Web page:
RFC 2646 - The Text/Plain Format Parameter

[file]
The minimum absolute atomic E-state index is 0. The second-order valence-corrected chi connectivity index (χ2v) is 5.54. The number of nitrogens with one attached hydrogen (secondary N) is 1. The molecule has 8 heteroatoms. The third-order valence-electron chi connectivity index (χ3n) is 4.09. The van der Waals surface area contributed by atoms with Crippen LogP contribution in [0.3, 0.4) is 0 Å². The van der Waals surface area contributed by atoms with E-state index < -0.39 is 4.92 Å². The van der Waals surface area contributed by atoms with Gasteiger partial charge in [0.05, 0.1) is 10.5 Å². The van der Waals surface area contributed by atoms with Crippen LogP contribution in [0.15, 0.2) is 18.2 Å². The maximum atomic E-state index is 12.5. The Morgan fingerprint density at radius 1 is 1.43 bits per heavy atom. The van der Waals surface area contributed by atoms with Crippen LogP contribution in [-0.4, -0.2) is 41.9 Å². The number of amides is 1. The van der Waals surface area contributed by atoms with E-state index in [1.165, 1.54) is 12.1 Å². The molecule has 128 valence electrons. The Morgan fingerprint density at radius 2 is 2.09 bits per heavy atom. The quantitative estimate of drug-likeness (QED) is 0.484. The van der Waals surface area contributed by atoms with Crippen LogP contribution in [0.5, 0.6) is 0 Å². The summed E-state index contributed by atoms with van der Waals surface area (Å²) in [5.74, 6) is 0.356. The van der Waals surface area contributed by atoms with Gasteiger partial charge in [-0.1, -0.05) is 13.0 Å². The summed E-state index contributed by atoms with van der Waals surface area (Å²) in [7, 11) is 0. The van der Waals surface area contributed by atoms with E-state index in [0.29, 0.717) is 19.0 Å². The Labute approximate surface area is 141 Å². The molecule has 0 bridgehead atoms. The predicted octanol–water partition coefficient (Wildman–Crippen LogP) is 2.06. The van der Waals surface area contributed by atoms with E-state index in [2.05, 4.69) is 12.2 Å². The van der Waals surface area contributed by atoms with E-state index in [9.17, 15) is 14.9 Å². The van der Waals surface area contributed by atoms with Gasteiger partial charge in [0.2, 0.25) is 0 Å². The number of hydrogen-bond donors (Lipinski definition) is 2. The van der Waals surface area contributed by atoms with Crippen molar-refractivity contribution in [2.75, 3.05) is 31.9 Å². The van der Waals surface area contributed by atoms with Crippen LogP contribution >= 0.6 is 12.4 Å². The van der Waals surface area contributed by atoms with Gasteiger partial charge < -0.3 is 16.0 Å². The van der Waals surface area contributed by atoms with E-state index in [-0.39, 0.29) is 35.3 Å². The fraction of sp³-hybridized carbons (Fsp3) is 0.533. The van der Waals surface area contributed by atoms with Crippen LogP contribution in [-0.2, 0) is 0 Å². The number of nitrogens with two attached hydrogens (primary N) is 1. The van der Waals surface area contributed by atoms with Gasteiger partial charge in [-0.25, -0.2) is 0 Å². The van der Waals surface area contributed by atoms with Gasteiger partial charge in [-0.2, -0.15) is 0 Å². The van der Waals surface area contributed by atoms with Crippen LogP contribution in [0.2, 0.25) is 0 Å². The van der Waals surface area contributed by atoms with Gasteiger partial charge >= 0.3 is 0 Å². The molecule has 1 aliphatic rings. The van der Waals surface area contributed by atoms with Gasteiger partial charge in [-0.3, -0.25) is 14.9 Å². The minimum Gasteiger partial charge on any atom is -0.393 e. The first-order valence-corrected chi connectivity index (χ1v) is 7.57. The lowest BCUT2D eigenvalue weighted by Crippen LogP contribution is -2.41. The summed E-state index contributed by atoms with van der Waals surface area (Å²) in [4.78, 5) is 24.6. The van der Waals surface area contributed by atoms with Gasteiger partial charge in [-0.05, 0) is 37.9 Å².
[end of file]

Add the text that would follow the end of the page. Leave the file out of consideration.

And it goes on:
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Network Working Group R. Gellens, Editor Request for Comments: 2646 Qualcomm Updates: 2046 August 1999 Category: Standards Track The Text/Plain Format Parameter Status of this Memo This document specifies an Internet standards track protocol for the Internet community, and requests discussion and suggestions for improvements. Please refer to the current edition of the "Internet Official Protocol Standards" (STD 1) for the standardization state and status of this protocol. Distribution of this memo is unlimited. Copyright Notice Copyright (C) The Internet Society (1999). All Rights Reserved. Table of Contents 1. Abstract . . . . . . . . . . . . . . . . . . . . . . . . . . 2 2. Conventions Used in this Document . . . . . . . . . . . . . 2 3. The Problem . . . . . . . . . . . . . . . . . . . . . . . . 2 3.1. Paragraph Text . . . . . . . . . . . . . . . . . . . . 3 3.2. Embarrassing Line Wrap . . . . . . . . . . . . . . . . . 3 3.3. New Media Types . . . . . . . . . . . . . . . . . . . . 4 4. The Format Parameter to the Text/Plain Media Type . . . . . 4 4.1. Generating Format=Flowed . . . . . . . . . . . . . . . 5 4.2. Interpreting Format=Flowed . . . . . . . . . . . . . . . 6 4.3. Usenet Signature Convention . . . . . . . . . . . . . . 7 4.4. Space-Stuffing . . . . . . . . . . . . . . . . . . . . . 7 4.5. Quoting . . . . . . . . . . . . . . . . . . . . . . . . 8 4.6. Digital Signatures and Encryption . . . . . . . . . . . 9 4.7. Line Analysis Table . . . . . . . . . . . . . . . . . . 10 4.8. Examples . . . . . . . . . . . . . . . . . . . . . . . . 10 5. ABNF . . . . . . . . . . . . . . . . . . . . . . . . . . . 11 6. Failure Modes . . . . . . . . . . . . . . . . . . . . . . . 11 6.1. Trailing White Space Corruption . . . . . . . . . . . . 11 7. Security Considerations . . . . . . . . . . . . . . . . . . 12 8. IANA Considerations . . . . . . . . . . . . . . . . . . . . 12 9. Internationalization Considerations . . . . . . . . . . . . 12 10. Acknowledgments . . . . . . . . . . . . . . . . . . . . . . 12 11. References . . . . . . . . . . . . . . . . . . . . . . . . . 13 12. Editor's Address . . . . . . . . . . . . . . . . . . . . . 13 13. Full Copyright Statement . . . . . . . . . . . . . . . . . . 14 1. Abstract Interoperability problems have been observed with erroneous labelling of paragraph text as Text/Plain, and with various forms of "embarrassing line wrap." (See section 3.) Attempts to deploy new media types, such as Text/Enriched [RICH] and Text/HTML [HTML] have suffered from a lack of backwards compatibility and an often hostile user reaction at the receiving end. What is required is a format which is in all significant ways Text/Plain, and therefore is quite suitable for display as Text/Plain, and yet allows the sender to express to the receiver which lines can be considered a logical paragraph, and thus flowed (wrapped and joined) as appropriate. This memo proposes a new parameter to be used with Text/Plain, and, in the presence of this parameter, the use of trailing whitespace to indicate flowed lines. This results in an encoding which appears as normal Text/Plain in older implementations, since it is in fact normal Text/Plain. 2. Conventions Used in this Document The key words "REQUIRED", "MUST", "MUST NOT", "SHOULD", "SHOULD NOT", and "MAY" in this document are to be interpreted as described in "Key words for use in RFCs to Indicate Requirement Levels" [KEYWORDS]. 3. The Problem The Text/Plain media type is the lowest common denominator of Internet email, with lines of no more than 997 characters (by convention usually no more than 80), and where the CRLF sequence represents a line break [MIME-IMT]. Text/Plain is usually displayed as preformatted text, often in a fixed font. That is, the characters start at the left margin of the display window, and advance to the right until a CRLF sequence is seen, at which point a new line is started, again at the left margin. When a line length exceeds the display window, some clients will wrap the line, while others invoke a horizontal scroll bar. Text which meets this description is defined by this memo as "fixed". Some interoperability problems have been observed with this media type: 3.1. Paragraph Text Many modern programs use a proportional-spaced font and CRLF to represent paragraph breaks. Line breaks are "soft", occurring as needed on display. That is, characters are grouped into a paragraph until a CRLF sequence is seen, at which point a new paragraph is started. Each paragraph is displayed, starting at the left margin (or paragraph indent), and continuing to the right until a word is encountered which does not fit in the remaining display width. This word is displayed at the left margin of the next line. This continues until the paragraph ends (a CRLF is seen). Extra vertical space is left between paragraphs. Text which meets this description is defined by this memo as "flowed". Numerous software products erroneously label this media type as Text/Plain, resulting in much user discomfort. 3.2. Embarrassing Line Wrap As Text/Plain messages get quoted in replies or forwarded messages, the length of each line gradually increases, resulting in "embarrassing line wrap." This results in text which is at best hard to read, and often confuses attributions. Example: >>>>>>This is a comment from the first message to show a >quoting example. >>>>>This is a comment from the second message to show a >quoting example. >>>>This is a comment from the third message. >>>This is a comment from the fourth message. It can be confusing to assign attribution to lines 2 and 4 above. In addition, as devices with display widths smaller than 80 characters become more popular, embarrassing line wrap has become even more prevalent, even with unquoted text. Example: This is paragraph text that is meant to be flowed across several lines. However, the sending mailer is converting it to fixed text at a width of 72 characters, which causes it to look like this when shown on a PDA with only 30 character lines. 3.3. New Media Types Attempts to deploy new media types, such as Text/Enriched [RICH] and Text/HTML [HTML] have suffered from a lack of backwards compatibility and an often hostile user reaction at the receiving end. In particular, Text/Enriched requires that open angle brackets ("<") and hard line breaks be doubled, with resulting user unhappiness when viewed as Text/Plain. Text/HTML requires even more alteration of text, with a corresponding increase in user complaints. A proposal to define a new media type to explicitly represent the paragraph form suffered from a lack of interoperability with currently deployed software. Some programs treat unknown subtypes of Text as an attachment. What is desired is a format which is in all significant ways Text/Plain, and therefore is quite suitable for display as Text/Plain, and yet allows the sender to express to the receiver which lines can be considered a logical paragraph, and thus flowed (wrapped and joined) as appropriate. 4. The Format Parameter to the Text/Plain Media Type This document defines a new MIME parameter for use with Text/Plain: Name: Format Value: Fixed, Flowed (Neither the parameter name nor its value are case sensitive.) If not specified, a value of Fixed is assumed. The semantics of the Fixed value are the usual associated with Text/Plain [MIME-IMT]. A value of Flowed indicates that the definition of flowed text (as specified in this memo) was used on generation, and MAY be used on reception. This section discusses flowed text; section 5 provides a formal definition. Because flowed lines are all-but-indistinguishable from fixed lines, currently deployed software treats flowed lines as normal Text/Plain (which is what they are). Thus, no interoperability problems are expected. Note that this memo describes an on-the-wire format. It does not address formats for local file storage. 4.1. Generating Format=Flowed When generating Format=Flowed text, lines SHOULD be shorter than 80 characters. As suggested values, any paragraph longer than 79 characters in total length could be wrapped using lines of 72 or fewer characters. While the specific line length used is a matter of aesthetics and preference, longer lines are more likely to require rewrapping and to encounter difficulties with older mailers. It has been suggested that 66 character lines are the most readable. (The reason for the restriction to 79 or fewer characters between CRLFs on the wire is to ensure that all lines, even when displayed by a non-flowed-aware program, will fit in a standard 80-column screen without having to be wrapped. The limit is 79, not 80, because while 80 fit on a line, the last column is often reserved for a line-wrap indicator.) When creating flowed text, the generating agent wraps, that is, inserts 'soft' line breaks as needed. Soft line breaks are added between words. Because a soft line break is a SP CRLF sequence, the generating agent creates one by inserting a CRLF after the occurance of a space. A generating agent SHOULD NOT insert white space into a word (a sequence of printable characters not containing spaces). If faced with a word which exceeds 79 characters (but less than 998 characters, the [SMTP] limit on line length), the agent SHOULD send the word as is and exceed the 79-character limit on line length. A generating agent SHOULD: 1. Ensure all lines (fixed and flowed) are 79 characters or fewer in length, counting the trailing space but not counting the CRLF, unless a word by itself exceeds 79 characters. 2. Trim spaces before user-inserted hard line breaks. 3. Space-stuff lines which start with a space, "From ", or ">". In order to create messages which do not require space-stuffing, and are thus more aesthetically pleasing when viewed as Format=Fixed, a generating agent MAY avoid wrapping immediately before ">", "From ", or space. (See sections 4.4 and 4.5 for more information on space-stuffing and quoting, respectively.) A Format=Flowed message consists of zero or more paragraphs, each containing one or more flowed lines followed by one fixed line. The usual case is a series of flowed text lines with blank (empty) fixed lines between them. Any number of fixed lines can appear between paragraphs. [Quoted-Printable] encoding SHOULD NOT be used with Format=Flowed unless absolutely necessary (for example, non-US-ASCII (8-bit) characters over a strictly 7-bit transport such as unextended SMTP). In particular, a message SHOULD NOT be encoded in Quoted-Printable for the sole purpose of protecting the trailing space on flowed lines unless the body part is cryptographically signed or encrypted (see Section 4.6). The intent of Format=Flowed is to allow user agents to generate flowed text which is non-obnoxious when viewed as pure, raw Text/Plain (without any decoding); use of Quoted-Printable hinders this and may cause Format=Flowed to be rejected by end users. 4.2. Interpreting Format=Flowed If the first character of a line is a quote mark (">"), the line is considered to be quoted (see section 4.5). Logically, all quote marks are counted and deleted, resulting in a line with a non-zero quote depth, and content. (The agent is of course free to display the content with quote marks or excerpt bars or anything else.) Logically, this test for quoted lines is done before any other tests (that is, before checking for space-stuffed and flowed). If the first character of a line is a space, the line has been space-stuffed (see section 4.4). Logically, this leading space is deleted before examining the line further (that is, before checking for flowed). If the line ends in one or more spaces, the line is flowed. Otherwise it is fixed. Trailing spaces are part of the line's content, but the CRLF of a soft line break is not. A series of one or more flowed lines followed by one fixed line is considered a paragraph, and MAY be flowed (wrapped and unwrapped) as appropriate on display and in the construction of new messages (see section 4.5). A line consisting of one or more spaces (after deleting a stuffed space) is considered a flowed line. 4.3. Usenet Signature Convention There is a convention in Usenet news of using "-- " as the separator line between the body and the signature of a message. When generating a Format=Flowed message containing a Usenet-style separator before the signature, the separator line is sent as-is. This is a special case; an (optionally quoted) line consisting of DASH DASH SP is not considered flowed. 4.4. Space-Stuffing In order to allow for unquoted lines which start with ">", and to protect against systems which "From-munge" in-transit messages (modifying any line which starts with "From " to ">From "), Format=Flowed provides for space-stuffing. Space-stuffing adds a single space to the start of any line which needs protection when the message is generated. On reception, if the first character of a line is a space, it is logically deleted. This occurs after the test for a quoted line, and before the test for a flowed line. On generation, any unquoted lines which start with ">", and any lines which start with a space or "From " SHOULD be space-stuffed. Other lines MAY be space-stuffed as desired. (Note that space-stuffing is similar to dot-stuffing as specified in [SMTP].) If a space-stuffed message is received by an agent which handles Format=Flowed, the space-stuffing is reversed and thus the message appears unchanged. An agent which is not aware of Format=Flowed will of course not undo any space-stuffing, thus Format=Flowed messages may appear with a leading space on some lines (those which start with a space, ">" which is not a quote indicator, or "From "). Since lines which require space-stuffing rarely occur, and the aesthetic consequences of unreversed space-stuffing are minimal, this is not expected to be a significant problem. 4.5. Quoting In Format=Flowed, the canonical quote indicator (or quote mark) is one or more close angle bracket (">") characters. Lines which start with the quote indicator are considered quoted. The number of ">" characters at the start of the line specifies the quote depth. Flowed lines which are also quoted may require special handling on display and when copied to new messages. When creating quoted flowed lines, each such line starts with the quote indicator. Note that because of space-stuffing, the lines >> Exit, Stage Left and >>Exit, Stage Left are semantically identical; both have a quote-depth of two, and a content of "Exit, Stage Left". However, the line > > Exit, Stage Left is different. It has a quote-depth of one, and a content of "> Exit, Stage Left". When generating quoted flowed lines, an agent needs to pay attention to changes in quote depth. A sequence of quoted lines of the same quote depth SHOULD be encoded as a paragraph, with the last line generated as fixed and prior lines generated as flowed. If a receiving agent wishes to reformat flowed quoted lines (joining and/or wrapping them) on display or when generating new messages, the lines SHOULD be de-quoted, reformatted, and then re-quoted. To de-quote, the number of close angle brackets in the quote indicator at the start of each line is counted. Consecutive lines with the same quoting depth are considered one paragraph and are reformatted together. To re-quote after reformatting, a quote indicator containing the same number of close angle brackets originally present is prefixed to each line. On reception, if a change in quoting depth occurs on a flowed line, this is an improperly formatted message. The receiver SHOULD handle this error by using the 'quote-depth-wins' rule, which is to ignore the flowed indicator and treat the line as fixed. That is, the change in quote depth ends the paragraph. For example, consider the following sequence of lines (using '*' to indicate a soft line break, i.e., SP CRLF, and '#' to indicate a hard line break, i.e., CRLF): > Thou villainous ill-breeding spongy dizzy-eyed* > reeky elf-skinned pigeon-egg!* <--- problem ---< >> Thou artless swag-bellied milk-livered* >> dismal-dreaming idle-headed scut!# >>> Thou errant folly-fallen spleeny reeling-ripe* >>> unmuzzled ratsbane!# >>>> Henceforth, the coding style is to be strictly* >>>> enforced, including the use of only upper case.# >>>>> I've noticed a lack of adherence to the coding* >>>>> styles, of late.# >>>>>> Any complaints?# The second line ends in a soft line break, even though it is the last line of the one-deep quote block. The question then arises as to how this line should be interpreted, considering that the next line is the first line of the two-deep quote block. The example text above, when processed according to quote-depth wins, results in the first two lines being considered as one quoted, flowed section, with a quote depth of 1; the third and fourth lines become a quoted, flowed section, with a quote depth of 2. A generating agent SHOULD NOT create this situation; a receiving agent SHOULD handle it using quote-depth wins. 4.6. Digital Signatures and Encryption If a message is digitally signed or encrypted it is important that cryptographic processing use the on-the-wire Format=Flowed format. That is, during generation the message SHOULD be prepared for transmission, including addition of soft line breaks, space-stuffing, and [Quoted-Printable] encoding (to protect soft line breaks) before being digitally signed or encrypted; similarly, on receipt the message SHOULD have the signature verified or be decrypted before [Quoted-Printable] decoding and removal of stuffed spaces, soft line breaks and quote marks, and reflowing. 4.7. Line Analysis Table Lines contained in a Text/Plain body part with Format=Flowed can be analyzed by examining the start and end of the line. If the line starts with the quote indicator, it is quoted. If the line ends with one or more space characters, it is flowed. This is summarized by the following table: Starts Ends in with One or Line Quote More Spaces Type ------ ----------- --------------- no no unquoted, fixed yes no quoted, fixed no yes unquoted, flowed yes yes quoted, flowed 4.8. Examples The following example contains three paragraphs: `Take some more tea,' the March Hare said to Alice, very earnestly. `I've had nothing yet,' Alice replied in an offended tone, `so I can't take more.' `You mean you can't take LESS,' said the Hatter: `it's very easy to take MORE than nothing.' This could be encoded as follows (using '*' to indicate a soft line break, that is, SP CRLF sequence, and '#' to indicate a hard line break, that is, CRLF): `Take some more tea,' the March Hare said to Alice, very* earnestly.* # `I've had nothing yet,' Alice replied in an offended tone, `so* I can't take more.'* # `You mean you can't take LESS,' said the Hatter: `it's very* easy to take MORE than nothing.'# To show an example of quoting, here we have the same exchange, presented as a series of direct quotes: >>>Take some more tea.# >>I've had nothing yet, so I can't take more.# >You mean you can't take LESS, it's very easy to take* >MORE than nothing.# 5. ABNF The constructs used in Text/Plain; Format=Flowed body parts are described using [ABNF], including the Core Rules: paragraph = 1*flowed-line fixed-line fixed-line = fixed / sig-sep fixed = [quote] [stuffing] *text-char non-sp CRLF flowed-line = flow-qt / flow-unqt flow-qt = quote [stuffing] *text-char 1*SP CRLF flow-unqt = [stuffing] *text-char 1*SP CRLF non-sp = %x01-09 / %x0B / %x0C / %x0E-1F / %x21-7F ; any 7-bit US-ASCII character, excluding ; NUL, CR, LF, and SP quote = 1*">" sig-sep = [quote] "--" SP CRLF stuffing = [SP] ; space-stuffed, added on generation if ; needed, deleted on reception text-char = non-sp / SP 6. Failure Modes 6.1. Trailing White Space Corruption There are systems in existence which alter trailing whitespace on messages which pass through them. Such systems may strip, or in rarer cases, add trailing whitespace, in violation of RFC 821 [SMTP] section 4.5.2. Stripping trailing whitespace has the effect of converting flowed lines to fixed lines, which results in a message no worse than if Format=Flowed had not been used. Adding trailing whitespace to a Format=Flowed message may result in a malformed display or reply. Since most systems which add trailing white space do so to create a line which fills an internal record format, the result is almost always a line which contains an even number of characters (counting the added trailing white space). One possible avoidance, therefore, would be to define Format=Flowed lines to use either one or two trailing space characters to indicate a flowed line, such that the total line length is odd. However, considering the scarcity of such systems today, it is not worth the added complexity. 7. Security Considerations This parameter introduces no security considerations beyond those which apply to Text/Plain. Section 4.6 discusses the interaction between Format=Flowed and digital signatures or encryption. 8. IANA Considerations IANA is requested to add a reference to this specification in the Text/Plain Media Type registration. 9. Internationalization Considerations The line wrap and quoting specifications of Format=Flowed may not be suitable for certain charsets, such as for Arabic and Hebrew characters that read from right to left. Care should be taken in applying format=flowed in these cases, as format=fixed combined with quoted-printable encoding may be more suitable. 10. Acknowledgments This proposal evolved from a discussion of Chris Newman's Text/Paragraph draft which took place on the IETF 822 mailing list. Special thanks to Ian Bell, Steve Dorner, Brian Kelley, Dan Kohn, Laurence Lundblade, and Dan Wing for their reviews, comments, suggestions, and discussions. 11. References [ABNF] Crocker, D. and P. Overell, "Augmented BNF for Syntax Specifications: ABNF", RFC 2234, November 1997. [KEYWORDS] S. Bradner, "Key words for use in RFCs to Indicate Requirement Levels", BCP 14, RFC 2119, March 1997. [RICH] Resnick, P. and A. Walker, "The text/enriched MIME Content-type", RFC 1896, February 1996. [MIME-IMT] Freed, N. and N. Borenstein, "Multipurpose Internet Mail Extensions (MIME) Part Two: Media Types", RFC 2046, November 1996. [Quoted-Printable] Freed, N. and N. Borenstein, "Multipurpose Internet Mail Extensions (MIME) Part One: Format of Internet Message Bodies", RFC 2045, November 1996. [SMTP] Postel, J., "Simple Mail Transfer Protocol", STD 10, RFC 821, August 1982. [HTML] Berners-Lee, T. and D. Connolly, "Hypertext Markup Language -- 2.0", RFC 1866, November 1995. 12. Editor's Address Randall Gellens QUALCOMM Incorporated 5775 Morehouse Dr. San Diego, CA 92121-2779 USA Phone: +1 619 651 5115 EMail: firstname.lastname@example.org 13. 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